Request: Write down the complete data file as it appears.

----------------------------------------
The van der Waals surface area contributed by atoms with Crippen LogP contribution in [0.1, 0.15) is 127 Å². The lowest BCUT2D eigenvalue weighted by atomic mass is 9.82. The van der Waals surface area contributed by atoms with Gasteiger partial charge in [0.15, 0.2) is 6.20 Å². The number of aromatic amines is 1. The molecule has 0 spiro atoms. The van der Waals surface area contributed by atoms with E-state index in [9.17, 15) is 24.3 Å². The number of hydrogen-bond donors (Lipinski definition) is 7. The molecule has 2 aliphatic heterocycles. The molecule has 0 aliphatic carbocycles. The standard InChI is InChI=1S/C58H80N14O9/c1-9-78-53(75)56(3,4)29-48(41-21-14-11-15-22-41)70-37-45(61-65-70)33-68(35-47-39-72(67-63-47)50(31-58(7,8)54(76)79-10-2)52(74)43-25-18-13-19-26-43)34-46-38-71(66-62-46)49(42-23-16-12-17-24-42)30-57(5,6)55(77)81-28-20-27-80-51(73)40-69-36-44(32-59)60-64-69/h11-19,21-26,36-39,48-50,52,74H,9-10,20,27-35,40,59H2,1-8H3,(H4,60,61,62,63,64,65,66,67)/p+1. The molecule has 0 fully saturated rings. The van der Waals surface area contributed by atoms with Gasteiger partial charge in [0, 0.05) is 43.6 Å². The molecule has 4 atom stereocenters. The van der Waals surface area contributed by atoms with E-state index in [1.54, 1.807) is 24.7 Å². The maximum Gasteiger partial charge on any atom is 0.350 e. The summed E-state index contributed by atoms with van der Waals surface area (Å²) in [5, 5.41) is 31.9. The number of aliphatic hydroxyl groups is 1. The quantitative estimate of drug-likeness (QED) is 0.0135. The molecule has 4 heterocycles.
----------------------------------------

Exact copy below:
The van der Waals surface area contributed by atoms with Crippen LogP contribution in [0.1, 0.15) is 127 Å². The lowest BCUT2D eigenvalue weighted by atomic mass is 9.82. The van der Waals surface area contributed by atoms with Gasteiger partial charge in [0.15, 0.2) is 6.20 Å². The number of aromatic amines is 1. The molecule has 0 spiro atoms. The van der Waals surface area contributed by atoms with E-state index in [9.17, 15) is 24.3 Å². The number of hydrogen-bond donors (Lipinski definition) is 7. The molecule has 2 aliphatic heterocycles. The molecule has 0 aliphatic carbocycles. The standard InChI is InChI=1S/C58H80N14O9/c1-9-78-53(75)56(3,4)29-48(41-21-14-11-15-22-41)70-37-45(61-65-70)33-68(35-47-39-72(67-63-47)50(31-58(7,8)54(76)79-10-2)52(74)43-25-18-13-19-26-43)34-46-38-71(66-62-46)49(42-23-16-12-17-24-42)30-57(5,6)55(77)81-28-20-27-80-51(73)40-69-36-44(32-59)60-64-69/h11-19,21-26,36-39,48-50,52,74H,9-10,20,27-35,40,59H2,1-8H3,(H4,60,61,62,63,64,65,66,67)/p+1. The molecule has 0 fully saturated rings. The van der Waals surface area contributed by atoms with Gasteiger partial charge in [0, 0.05) is 43.6 Å². The molecule has 4 atom stereocenters. The van der Waals surface area contributed by atoms with E-state index in [1.54, 1.807) is 24.7 Å². The maximum Gasteiger partial charge on any atom is 0.350 e. The summed E-state index contributed by atoms with van der Waals surface area (Å²) in [5, 5.41) is 31.9. The number of aliphatic hydroxyl groups is 1. The quantitative estimate of drug-likeness (QED) is 0.0135. The molecule has 4 heterocycles.